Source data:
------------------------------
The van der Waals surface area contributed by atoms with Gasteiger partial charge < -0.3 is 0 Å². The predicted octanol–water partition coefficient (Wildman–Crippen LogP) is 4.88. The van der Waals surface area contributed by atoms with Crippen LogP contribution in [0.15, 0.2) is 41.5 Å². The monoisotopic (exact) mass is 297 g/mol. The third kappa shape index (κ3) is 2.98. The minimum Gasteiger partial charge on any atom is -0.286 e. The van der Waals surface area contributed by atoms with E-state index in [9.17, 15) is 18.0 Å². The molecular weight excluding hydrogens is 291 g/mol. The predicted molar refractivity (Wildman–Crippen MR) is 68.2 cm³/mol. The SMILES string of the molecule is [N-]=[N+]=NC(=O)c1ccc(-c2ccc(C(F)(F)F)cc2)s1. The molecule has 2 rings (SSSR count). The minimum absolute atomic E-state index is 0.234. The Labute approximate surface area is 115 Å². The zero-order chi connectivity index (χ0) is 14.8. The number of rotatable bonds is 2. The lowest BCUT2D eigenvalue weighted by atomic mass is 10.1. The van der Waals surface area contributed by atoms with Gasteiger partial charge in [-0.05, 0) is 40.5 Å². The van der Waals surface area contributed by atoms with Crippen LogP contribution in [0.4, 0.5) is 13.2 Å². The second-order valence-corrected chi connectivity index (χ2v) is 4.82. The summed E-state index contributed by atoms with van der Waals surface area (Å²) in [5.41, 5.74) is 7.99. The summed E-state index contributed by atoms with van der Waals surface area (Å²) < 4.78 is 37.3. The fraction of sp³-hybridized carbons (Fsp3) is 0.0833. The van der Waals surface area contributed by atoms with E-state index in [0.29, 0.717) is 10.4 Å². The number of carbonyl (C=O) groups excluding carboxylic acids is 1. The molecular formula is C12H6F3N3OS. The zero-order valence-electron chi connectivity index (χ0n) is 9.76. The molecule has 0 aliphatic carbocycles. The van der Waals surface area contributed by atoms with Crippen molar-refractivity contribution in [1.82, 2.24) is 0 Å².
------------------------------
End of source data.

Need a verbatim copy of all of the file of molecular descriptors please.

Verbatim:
The van der Waals surface area contributed by atoms with Gasteiger partial charge < -0.3 is 0 Å². The predicted octanol–water partition coefficient (Wildman–Crippen LogP) is 4.88. The van der Waals surface area contributed by atoms with Crippen LogP contribution in [0.15, 0.2) is 41.5 Å². The monoisotopic (exact) mass is 297 g/mol. The third kappa shape index (κ3) is 2.98. The minimum Gasteiger partial charge on any atom is -0.286 e. The van der Waals surface area contributed by atoms with E-state index in [9.17, 15) is 18.0 Å². The molecular weight excluding hydrogens is 291 g/mol. The predicted molar refractivity (Wildman–Crippen MR) is 68.2 cm³/mol. The SMILES string of the molecule is [N-]=[N+]=NC(=O)c1ccc(-c2ccc(C(F)(F)F)cc2)s1. The molecule has 2 rings (SSSR count). The minimum absolute atomic E-state index is 0.234. The Labute approximate surface area is 115 Å². The zero-order chi connectivity index (χ0) is 14.8. The number of rotatable bonds is 2. The lowest BCUT2D eigenvalue weighted by atomic mass is 10.1. The van der Waals surface area contributed by atoms with Gasteiger partial charge in [-0.05, 0) is 40.5 Å². The van der Waals surface area contributed by atoms with Crippen LogP contribution in [0.4, 0.5) is 13.2 Å². The second-order valence-corrected chi connectivity index (χ2v) is 4.82. The summed E-state index contributed by atoms with van der Waals surface area (Å²) in [5.41, 5.74) is 7.99. The summed E-state index contributed by atoms with van der Waals surface area (Å²) < 4.78 is 37.3. The fraction of sp³-hybridized carbons (Fsp3) is 0.0833. The van der Waals surface area contributed by atoms with E-state index in [0.29, 0.717) is 10.4 Å². The number of carbonyl (C=O) groups excluding carboxylic acids is 1. The molecular formula is C12H6F3N3OS. The zero-order valence-electron chi connectivity index (χ0n) is 9.76. The molecule has 0 aliphatic carbocycles. The van der Waals surface area contributed by atoms with Crippen molar-refractivity contribution in [1.82, 2.24) is 0 Å².